“Our superintendent said before we came here, as educators we don’t get enough time to think sometimes. I think that it has been really powerful to think about your practice and reflect about your practice in a very global way,” Carrie said. 

“I’ve been able to ask lots of questions, which is always helpful,” Carrie added. “A lot of times you go to these trainings and you ask questions and they’re like, ‘oh yeah, yeah, yeah.’ I was able to ask questions about young teachers that they were really able to answer and say, ‘this is how we help those young teachers.’” 

From session-to-session the experience was similar. Facilitators worked side-by-side with the participants. 

In the curriculum session, DCSD Chief Academic Officer Dr. Dana Johnson-Strother and her team not only talked about the District’s Guaranteed and Viable Curriculum, but also modeled highly effective teaching techniques. In a session about the District’s InspirED Innovation tool, the attendees had the opportunity to build a lesson in the tool.

“In the session we hosted, we saw so much energy coming in from our participants that it was really fulfilling to be able to stand there and talk to them about their needs and explain what we do in this district so differently,” explained DCSD Chief Technology Officer Gautam Sethi.  “Having been in education for the past 14 years, I have seen quite a few events. Most of the time you get people at conferences where they are there and engaged for a few things – but not engaged for the entire conference. This was exciting.”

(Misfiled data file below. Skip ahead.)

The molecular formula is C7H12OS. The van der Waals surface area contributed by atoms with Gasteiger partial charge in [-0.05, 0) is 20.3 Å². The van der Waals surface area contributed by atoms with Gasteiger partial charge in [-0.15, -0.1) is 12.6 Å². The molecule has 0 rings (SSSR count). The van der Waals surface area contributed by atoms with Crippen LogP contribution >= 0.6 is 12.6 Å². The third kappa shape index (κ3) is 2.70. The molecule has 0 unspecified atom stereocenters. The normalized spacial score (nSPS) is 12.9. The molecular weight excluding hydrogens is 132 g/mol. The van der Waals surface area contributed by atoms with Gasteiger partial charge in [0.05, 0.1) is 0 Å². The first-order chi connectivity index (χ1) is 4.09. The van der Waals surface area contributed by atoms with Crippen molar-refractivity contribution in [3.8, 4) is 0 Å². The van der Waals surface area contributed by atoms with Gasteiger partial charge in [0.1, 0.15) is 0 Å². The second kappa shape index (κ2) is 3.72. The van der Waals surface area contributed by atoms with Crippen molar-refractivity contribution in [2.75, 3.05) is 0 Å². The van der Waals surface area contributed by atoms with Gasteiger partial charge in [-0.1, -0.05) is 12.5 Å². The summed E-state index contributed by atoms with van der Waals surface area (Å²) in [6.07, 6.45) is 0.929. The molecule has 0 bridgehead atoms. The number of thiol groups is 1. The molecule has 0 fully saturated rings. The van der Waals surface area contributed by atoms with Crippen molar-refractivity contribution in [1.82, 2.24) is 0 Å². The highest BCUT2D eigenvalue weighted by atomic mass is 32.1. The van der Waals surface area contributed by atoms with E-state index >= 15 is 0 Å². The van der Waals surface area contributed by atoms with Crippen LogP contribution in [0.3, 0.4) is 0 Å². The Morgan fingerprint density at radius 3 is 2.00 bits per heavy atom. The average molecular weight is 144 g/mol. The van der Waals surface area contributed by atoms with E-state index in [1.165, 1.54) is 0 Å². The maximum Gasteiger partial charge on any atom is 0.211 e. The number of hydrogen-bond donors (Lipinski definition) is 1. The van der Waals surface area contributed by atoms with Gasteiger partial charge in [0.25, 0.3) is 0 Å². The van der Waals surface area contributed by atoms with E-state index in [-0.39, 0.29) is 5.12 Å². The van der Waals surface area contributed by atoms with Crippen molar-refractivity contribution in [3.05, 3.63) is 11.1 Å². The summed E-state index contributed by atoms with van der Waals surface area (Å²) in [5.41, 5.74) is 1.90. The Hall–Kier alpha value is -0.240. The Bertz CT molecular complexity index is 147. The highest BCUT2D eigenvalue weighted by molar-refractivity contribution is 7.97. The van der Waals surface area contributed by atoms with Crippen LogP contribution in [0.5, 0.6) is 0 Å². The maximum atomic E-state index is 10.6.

Kay says that Douglas County is a great exemplar for the transformational work being done across the country.

“You have teachers who are courageous enough to make this happen in their classrooms, but you also have an administrative team at the school level and the District level, that is prepared to do the things they need to do to support that kind of education, systemically,” Kay said. “It is not one thing that has got to be fixed, or one classroom or one school. It is the entire system. Douglas County has become the role model for what holistically systemic change should look like in the 21st century.”

He believes that this Summit will inspire school districts to join the effort to reinvent American education.

“I had several people walk up to me this morning and say to me, ‘gosh it is incredible. I can’t even see doing this in my district; I can’t believe what they’re doing in a district of 70,000 students,’” Kay said.

“This is hard work that requires a long term commitment. And so, this isn’t for the faint of heart and it isn’t for people looking for a silver bullet,” Kay added. “What Douglas County stands for is this transformation is doable, if you have a bold vision and you see it as a marathon, not a sprint. I do hope that people will leave here, knowing it is a marathon, but it is an accomplishable marathon.”

The Summit was offered at no cost to the participants or the taxpayers of Douglas County, thanks to a grant provided to the Douglas County Educational Foundation. Participants were responsible for their travel and/or lodging expenses.

WATCH: Educators gather for the 2015 Innovation Summit


February 24, 2015 | By rmbarber | Category: Communications, Innovation Summit